Last weekend, I attended the Australian Writers’ Centre in Sydney for an intensive weekend course in Creative Writing. The idea was to consolidate my knowledge, acquired largely by bumbling around, and build on my skills. Indeed, I learnt a lot from the lovely and talented tutor, Pamela Freeman, who generously shared the wisdom of her experience and offered everyone valuable feedback.
An unexpected bonus, however, was the opportunity to meet eleven other interesting people from very different walks of life, with a shared love of written expression. Some of the conversations I had with the other students in the lunch break inspired me to do some soul-searching about why I feel the need to write, where my efforts have taken me, and what I’d be willing to change to pursue my creative dreams.
Like many people who love to read, I had always dreamed of writing a novel. For the longest time, however, that dream to write was a tiny little germ of an idea, buried so deep I had trouble locating it. A vague drive to be more creative.
For a while, I searched for fulfilment by pursuing other creative outlets. I’ve always loved food, and still love poring over cookbooks and making gorgeous, colourful creations—not so much baked goods; my palate leans to the savoury side. The culinary creations were supplemented, during my creative gardening phase, by home-grown organic produce. The veggie garden has shrunk down now, to a few pots of straggly herbs.
After that, came my brief flirtation with knitting, which culminated in the mushroom Alpaca lace scarf that I still wear with ridiculous pride, stroking the silken fibres and admiring the pretty pattern. I wouldn’t know where to find the knitting needles these days, and would probably have to google how to cast on, or whatever it’s called. It turns out I’m not that crafty after all.
Which brings me to the moment, a little over five years ago, when my need to be creative coincided with a burning idea that wouldn’t go away, and a character who kept making me wonder what if? I read a couple of craft books about writing a novel and leapt right in, finishing the first draft of my first novel in fits and starts over several years.
When I first started writing the novel, if I’m being honest, I was having a difficult time at work. I’d just had my first major complication, and a major complication in my line of work is devastating. Tears, recrimination, thoughts of quitting and waiting to be sued.
When I look back now, I think a part of me hoped that writing might one day become a second career, one that would allow me to retreat from the hazards of my day job into a safe world of my own imagination. I would never have admitted it, but a part of me thought I could make a living as an author and walk away from the stresses of my career in medicine for ever.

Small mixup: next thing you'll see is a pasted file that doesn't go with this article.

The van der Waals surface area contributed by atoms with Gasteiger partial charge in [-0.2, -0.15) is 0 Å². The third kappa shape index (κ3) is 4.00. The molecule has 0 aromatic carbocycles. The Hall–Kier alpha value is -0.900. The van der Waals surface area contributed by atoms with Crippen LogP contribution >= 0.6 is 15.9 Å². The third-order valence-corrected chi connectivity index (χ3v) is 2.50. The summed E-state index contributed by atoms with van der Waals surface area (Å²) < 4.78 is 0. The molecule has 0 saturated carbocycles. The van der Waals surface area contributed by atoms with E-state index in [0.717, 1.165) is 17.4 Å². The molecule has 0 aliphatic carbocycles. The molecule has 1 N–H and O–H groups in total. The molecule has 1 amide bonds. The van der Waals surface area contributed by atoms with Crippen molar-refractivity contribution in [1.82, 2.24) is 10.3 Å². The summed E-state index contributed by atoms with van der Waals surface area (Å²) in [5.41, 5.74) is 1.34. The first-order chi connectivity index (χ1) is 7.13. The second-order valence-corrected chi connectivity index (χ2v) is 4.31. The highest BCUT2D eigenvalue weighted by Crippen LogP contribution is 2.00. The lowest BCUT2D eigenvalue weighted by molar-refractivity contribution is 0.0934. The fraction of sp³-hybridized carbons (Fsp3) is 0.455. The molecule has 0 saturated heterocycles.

If anything, my drive to write has become stronger over the years. It gives voice to my hopes and fears, and most importantly gives me enormous satisfaction. I approach each project with a mixture of fear and excitement, and still feel joy in the act of creating something meaningful from words on a page. I throw everything into it and it feels like something that will always be a part of my life now.
But, so does medicine. Rather than drawing me away from my day job, the act of engaging with writing, pursuing my creative passions and interacting with the writing community has made me appreciate my career more. I no longer resent going to work. I enjoy getting to know my patients, albeit briefly, and using my skills and experience to help them through what can be a very stressful time. It feels as though finding joy and fulfilment in creativity has made me happier overall, and in turn more able to appreciate the positives in every aspect of my life.
If someone offered me a great publishing deal tomorrow, I’d happily take leave from the hospital to give writing my full attention, but at this stage, I can’t imagine giving it up completely. Having a stable source of income takes a lot of pressure off the creative process.
If you haven’t read it, check out Elizabeth Gilbert’s ‘Big Magic’ for an inspiring look at creativity. Liz makes an excellent case for not giving up your day job for creative pursuits, arguing that it’s often better to make the time to do both. I have to agree with this advice.
Many of my colleagues in medicine are highly accomplished authors, musicians and artists. I can see that the benefits of pursuing a creative passion go far beyond the tangible works of art produced and the satisfaction of creating them. The act of allowing ourselves to embrace creativity keeps us going in our at times mundane lives, helps us to appreciate what we have and encourages us to take pleasure in the quiet beauty of everyday things.